Tuesday, 11 July 2017

Windows Explorer's GUI is really bad at long file names and folder structures - Don't trust it!

I am actually in a bit of shock at this one - I've hit the long file name problem in Windows a few times in the past, but it has never been that much of an issue.

A client came to me with a project to move a huge Dropbox repository (Millions of files, about 150,000 folders) to a new server. During this project and moving a few folders, I got the standard Windows long file name problem:

I've only ever come across this when I really thought I was at the limitations - however, I took a step back and tried to understand this.

My client used Dropbox - the location was originally "c:\users\username\dropbox\xxx\yyy\...[lots]...\zzz\file.doc" and the new location is "c:\temp\xxx\yyy\...[lots]...\zzz\file.doc"

Thanks then to a few people in Server Fault chat, it seems that the Windows GUI just lies and doesn't handle this at all well.

In fact, if I look at a folder that has ~750 folders and ~450 files, I see the following:

Moving the files with xcopy or robocopy works fine, or even using Terracopy.

In addition, some tools such as winmerge also fail at comparing looking at the large folder structure where as Beyond Compare was able to do it fine.

Luckily I decided to take extra care and manually verify these files - granted I have never dealt with so many large files on a single job before, but, I have always trusted the Windows property box and this has been a scary lesson for me.

Friday, 7 July 2017

Exchange Management Console Initialization failed upon opening

So, been messing around with SSL certificates trying to renew all your Exchange certificates and you have this as a side effect? Or, you just open Exchange Management Console and get Initialization failed message?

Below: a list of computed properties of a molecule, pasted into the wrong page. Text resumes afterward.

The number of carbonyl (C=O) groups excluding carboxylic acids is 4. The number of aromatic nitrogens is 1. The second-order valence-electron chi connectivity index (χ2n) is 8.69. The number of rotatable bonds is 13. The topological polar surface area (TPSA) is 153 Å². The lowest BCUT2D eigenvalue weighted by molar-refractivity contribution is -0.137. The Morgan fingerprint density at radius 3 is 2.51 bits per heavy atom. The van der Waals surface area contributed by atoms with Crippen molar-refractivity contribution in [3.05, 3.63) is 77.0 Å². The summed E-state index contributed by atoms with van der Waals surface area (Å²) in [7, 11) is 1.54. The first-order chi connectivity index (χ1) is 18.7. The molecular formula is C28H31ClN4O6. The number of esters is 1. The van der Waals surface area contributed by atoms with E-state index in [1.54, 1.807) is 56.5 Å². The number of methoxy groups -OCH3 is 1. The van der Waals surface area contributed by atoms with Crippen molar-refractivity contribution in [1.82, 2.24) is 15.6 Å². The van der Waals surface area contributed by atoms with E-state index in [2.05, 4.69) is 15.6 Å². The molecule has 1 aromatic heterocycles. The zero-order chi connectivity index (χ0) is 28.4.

For the sake of people Googling:

"The following error occurred while attempting to connect to the specified exchange server

The attempt to connect to using "kerberos" authentication failed: Connecting to remote server failed with the following error message : The WinRM client sent a request to an HTTP server and got a response saying the requested HTTP URL was not available. This is usually returned by a HTTP server that does not support the WS-Management protocol. For more information, see the about_Remote_Troubleshooting Help topic."


Simply open IIS and make sure your default site has an additional host header setup that matches in the error above.

I have no idea why this is caused - the default site on the machine is set to listen on all interfaces/ips and is the default site, and server name resolves to the machine - however, specifically putting the FQDN of the server in a host header fixed the issue instantly.

If you are not sure how to do this - you open IIS, go to the default site, click bindings then add and type the server there:

Hope this helps you.

Wednesday, 31 May 2017

How to activate Windows 10 after a reinstall on (Tier 1) OEM licensed hardware

I've recently been buying a lot of Dell hardware for my clients, then performing aftermarket upgrades as it is very cost effective. After installing a new SSD and reinstalling Windows, it reports as not activated.

To fix this, run the following command:

wmic path SoftwareLicensingService get OA3xOriginalProductKey

It outputs the key straight away, and you can copy/paste this to the regular activation window.

And done - this is ridiculously simple and I am not at all sure why Windows doesn't do this automatically.

(I usually install from a ISO acquired from VLSC. I have not tested using a Dell branded disk, or even a standard OEM edition)


I had a client purchase 10 machines that were upgraded - 9 worked fine, then the 10th said that the key had already been used (I did the above steps each time, didn't reuse once).

The solution was to go to the (elevated) command prompt and type "slui 4"

I then did the old phone activation which went through fine.

I have no idea why 9 were successful and 1 failed.